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Find video protocols related to scientific articles indexed in Pubmed.
Multimodal imaging in a case of deferoxamine-induced maculopathy.
Retin Cases Brief Rep
PUBLISHED: 11-06-2014
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To report a case of deferoxamine-induced maculopathy and present the use of multimodal retinal imaging to study this disease entity.
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Correlations Amongst Near-Infrared and Short-Wavelength Autofluorescence and Spectral Domain Optical Coherence Tomography in Recessive Stargardt Disease.
Invest. Ophthalmol. Vis. Sci.
PUBLISHED: 10-25-2014
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Purpose: Short-wavelength (SW) fundus autofluorescence (AF) is considered to originate from lipofuscin in retinal pigment epithelium (RPE) and near-infrared (NIR) AF from melanin. In patients with recessive Stargardt disease (STGD1), we correlated SW-AF and NIR-AF with structural information obtained by spectral domain optical coherence tomography (SD-OCT). Methods: Twenty-four STGD1 patients (45 eyes; age 8 to 61 years) carrying confirmed disease-associated ABCA4 mutations were studied prospectively. SW-AF, NIR-AF and SD-OCT images were acquired. Results: Five phenotypes were identified according to features of the central lesion and extent of fundus change. Central zones of reduced NIR-AF were typically larger than areas of diminished SW-AF and reduced NIR-AF usually approximated areas of ellipsoid zone (EZ) loss identified by SD-OCT (group 1; r, 0.93, p<0.0001). In patients having a central lesion with overlapping parafoveal rings of increased NIR-AF and SW-AF (group 3), the extent of EZ loss was strongly correlated with the inner diameter of the NIR-AF ring (r, 0.89, p<0.0001) and the eccentricity of the outer border of the NIR-AF ring was greater than that of the SW-AF ring. Conclusions: Lesion areas were more completely delineated in NIR-AF images than with SW-AF. In most cases EZ loss was observed only at locations where NIR-AF was reduced or absent, indicating that RPE cell atrophy occurs in advance of photoreceptor cell degeneration. Since SW-AF was often increased within the central area of EZ disruption, degenerating photoreceptor cells may produce lipofuscin at accelerated levels. Consideration is given to mechanisms underlying hyper-NIR-AF in conjunction with increased SW-AF.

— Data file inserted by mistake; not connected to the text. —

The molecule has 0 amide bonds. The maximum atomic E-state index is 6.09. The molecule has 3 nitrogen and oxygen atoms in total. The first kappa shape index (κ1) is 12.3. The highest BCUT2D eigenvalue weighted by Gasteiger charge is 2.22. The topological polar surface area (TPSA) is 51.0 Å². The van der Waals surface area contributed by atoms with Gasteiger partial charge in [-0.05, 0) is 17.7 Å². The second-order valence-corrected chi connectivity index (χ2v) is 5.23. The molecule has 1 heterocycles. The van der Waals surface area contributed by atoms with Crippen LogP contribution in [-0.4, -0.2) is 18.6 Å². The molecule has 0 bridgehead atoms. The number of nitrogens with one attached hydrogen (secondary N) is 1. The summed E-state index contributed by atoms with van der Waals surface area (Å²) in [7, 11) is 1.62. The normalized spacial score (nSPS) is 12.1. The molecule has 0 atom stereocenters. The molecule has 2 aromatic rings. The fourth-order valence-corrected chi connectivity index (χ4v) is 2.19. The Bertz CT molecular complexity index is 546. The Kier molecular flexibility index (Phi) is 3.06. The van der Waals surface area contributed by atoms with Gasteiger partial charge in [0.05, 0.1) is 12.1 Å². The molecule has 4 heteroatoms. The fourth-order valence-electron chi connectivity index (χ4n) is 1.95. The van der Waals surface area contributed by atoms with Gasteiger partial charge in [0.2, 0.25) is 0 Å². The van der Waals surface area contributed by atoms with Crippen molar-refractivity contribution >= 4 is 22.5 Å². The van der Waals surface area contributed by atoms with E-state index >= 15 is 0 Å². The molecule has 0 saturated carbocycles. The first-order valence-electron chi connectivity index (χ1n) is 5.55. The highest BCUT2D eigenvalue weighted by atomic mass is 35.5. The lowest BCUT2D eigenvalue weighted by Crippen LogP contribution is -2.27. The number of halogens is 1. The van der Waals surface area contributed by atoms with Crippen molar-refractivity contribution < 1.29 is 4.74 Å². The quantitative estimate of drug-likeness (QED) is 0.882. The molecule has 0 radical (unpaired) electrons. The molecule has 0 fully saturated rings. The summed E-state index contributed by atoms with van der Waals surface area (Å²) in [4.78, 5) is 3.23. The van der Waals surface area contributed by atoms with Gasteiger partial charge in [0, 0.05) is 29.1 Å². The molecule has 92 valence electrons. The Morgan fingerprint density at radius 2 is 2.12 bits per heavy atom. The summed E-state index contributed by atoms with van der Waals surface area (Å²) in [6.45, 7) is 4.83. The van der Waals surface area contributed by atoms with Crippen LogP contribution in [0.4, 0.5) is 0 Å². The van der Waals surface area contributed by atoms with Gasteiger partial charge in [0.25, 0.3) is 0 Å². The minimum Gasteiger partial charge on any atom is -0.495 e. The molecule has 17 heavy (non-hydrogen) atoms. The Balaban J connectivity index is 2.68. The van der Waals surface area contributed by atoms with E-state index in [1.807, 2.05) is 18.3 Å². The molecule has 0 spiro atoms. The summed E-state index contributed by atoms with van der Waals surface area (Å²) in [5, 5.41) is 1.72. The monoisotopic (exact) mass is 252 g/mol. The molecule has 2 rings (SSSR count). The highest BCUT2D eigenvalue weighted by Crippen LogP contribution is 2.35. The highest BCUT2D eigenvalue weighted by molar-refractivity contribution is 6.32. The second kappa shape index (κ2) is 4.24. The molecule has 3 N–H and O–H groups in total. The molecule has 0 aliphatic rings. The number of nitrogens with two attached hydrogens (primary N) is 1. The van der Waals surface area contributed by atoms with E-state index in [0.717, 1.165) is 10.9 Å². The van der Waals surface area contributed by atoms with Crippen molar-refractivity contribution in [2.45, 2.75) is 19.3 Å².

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Structural and Genetic Assessment of the ABCA4-Associated Optical Gap Phenotype.
Invest. Ophthalmol. Vis. Sci.
PUBLISHED: 10-11-2014
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To investigate the developmental stages and genetic etiology of the optical gap phenotype in recessive Stargardt disease (STGD1).
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Spinster homolog 2 (spns2) deficiency causes early onset progressive hearing loss.
PLoS Genet.
PUBLISHED: 10-01-2014
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Spinster homolog 2 (Spns2) acts as a Sphingosine-1-phosphate (S1P) transporter in zebrafish and mice, regulating heart development and lymphocyte trafficking respectively. S1P is a biologically active lysophospholipid with multiple roles in signalling. The mechanism of action of Spns2 is still elusive in mammals. Here, we report that Spns2-deficient mice rapidly lost auditory sensitivity and endocochlear potential (EP) from 2 to 3 weeks old. We found progressive degeneration of sensory hair cells in the organ of Corti, but the earliest defect was a decline in the EP, suggesting that dysfunction of the lateral wall was the primary lesion. In the lateral wall of adult mutants, we observed structural changes of marginal cell boundaries and of strial capillaries, and reduced expression of several key proteins involved in the generation of the EP (Kcnj10, Kcnq1, Gjb2 and Gjb6), but these changes were likely to be secondary. Permeability of the boundaries of the stria vascularis and of the strial capillaries appeared normal. We also found focal retinal degeneration and anomalies of retinal capillaries together with anterior eye defects in Spns2 mutant mice. Targeted inactivation of Spns2 in red blood cells, platelets, or lymphatic or vascular endothelial cells did not affect hearing, but targeted ablation of Spns2 in the cochlea using a Sox10-Cre allele produced a similar auditory phenotype to the original mutation, suggesting that local Spns2 expression is critical for hearing in mammals. These findings indicate that Spns2 is required for normal maintenance of the EP and hence for normal auditory function, and support a role for S1P signalling in hearing.
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The external limiting membrane in early-onset Stargardt disease.
Invest. Ophthalmol. Vis. Sci.